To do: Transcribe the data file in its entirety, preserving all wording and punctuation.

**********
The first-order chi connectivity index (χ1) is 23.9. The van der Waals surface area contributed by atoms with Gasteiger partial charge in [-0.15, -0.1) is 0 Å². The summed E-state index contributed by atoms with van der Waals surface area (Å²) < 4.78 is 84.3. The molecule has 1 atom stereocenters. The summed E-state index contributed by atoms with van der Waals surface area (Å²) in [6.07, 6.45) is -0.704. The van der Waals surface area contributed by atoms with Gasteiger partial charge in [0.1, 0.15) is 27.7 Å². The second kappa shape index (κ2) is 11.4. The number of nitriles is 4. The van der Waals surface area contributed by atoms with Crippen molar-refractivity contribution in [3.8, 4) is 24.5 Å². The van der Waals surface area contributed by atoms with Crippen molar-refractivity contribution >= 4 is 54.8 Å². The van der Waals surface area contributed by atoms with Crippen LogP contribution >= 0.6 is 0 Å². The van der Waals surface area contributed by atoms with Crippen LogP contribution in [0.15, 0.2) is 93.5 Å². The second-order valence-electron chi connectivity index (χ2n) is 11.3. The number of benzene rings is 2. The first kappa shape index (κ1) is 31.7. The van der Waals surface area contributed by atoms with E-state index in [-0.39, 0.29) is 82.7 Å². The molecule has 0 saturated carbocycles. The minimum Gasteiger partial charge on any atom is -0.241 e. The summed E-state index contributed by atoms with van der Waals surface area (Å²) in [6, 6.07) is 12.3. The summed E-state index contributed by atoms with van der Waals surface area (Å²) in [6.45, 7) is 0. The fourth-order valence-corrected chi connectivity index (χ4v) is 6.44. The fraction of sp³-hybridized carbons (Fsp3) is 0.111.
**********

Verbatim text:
The first-order chi connectivity index (χ1) is 23.9. The van der Waals surface area contributed by atoms with Gasteiger partial charge in [-0.15, -0.1) is 0 Å². The summed E-state index contributed by atoms with van der Waals surface area (Å²) < 4.78 is 84.3. The molecule has 1 atom stereocenters. The summed E-state index contributed by atoms with van der Waals surface area (Å²) in [6.07, 6.45) is -0.704. The van der Waals surface area contributed by atoms with Gasteiger partial charge in [0.1, 0.15) is 27.7 Å². The second kappa shape index (κ2) is 11.4. The number of nitriles is 4. The van der Waals surface area contributed by atoms with Crippen molar-refractivity contribution in [3.8, 4) is 24.5 Å². The van der Waals surface area contributed by atoms with Crippen molar-refractivity contribution >= 4 is 54.8 Å². The van der Waals surface area contributed by atoms with Crippen LogP contribution >= 0.6 is 0 Å². The van der Waals surface area contributed by atoms with Crippen LogP contribution in [0.15, 0.2) is 93.5 Å². The second-order valence-electron chi connectivity index (χ2n) is 11.3. The number of benzene rings is 2. The first kappa shape index (κ1) is 31.7. The van der Waals surface area contributed by atoms with E-state index in [-0.39, 0.29) is 82.7 Å². The molecule has 0 saturated carbocycles. The minimum Gasteiger partial charge on any atom is -0.241 e. The summed E-state index contributed by atoms with van der Waals surface area (Å²) in [6, 6.07) is 12.3. The summed E-state index contributed by atoms with van der Waals surface area (Å²) in [6.45, 7) is 0. The fourth-order valence-corrected chi connectivity index (χ4v) is 6.44. The fraction of sp³-hybridized carbons (Fsp3) is 0.111.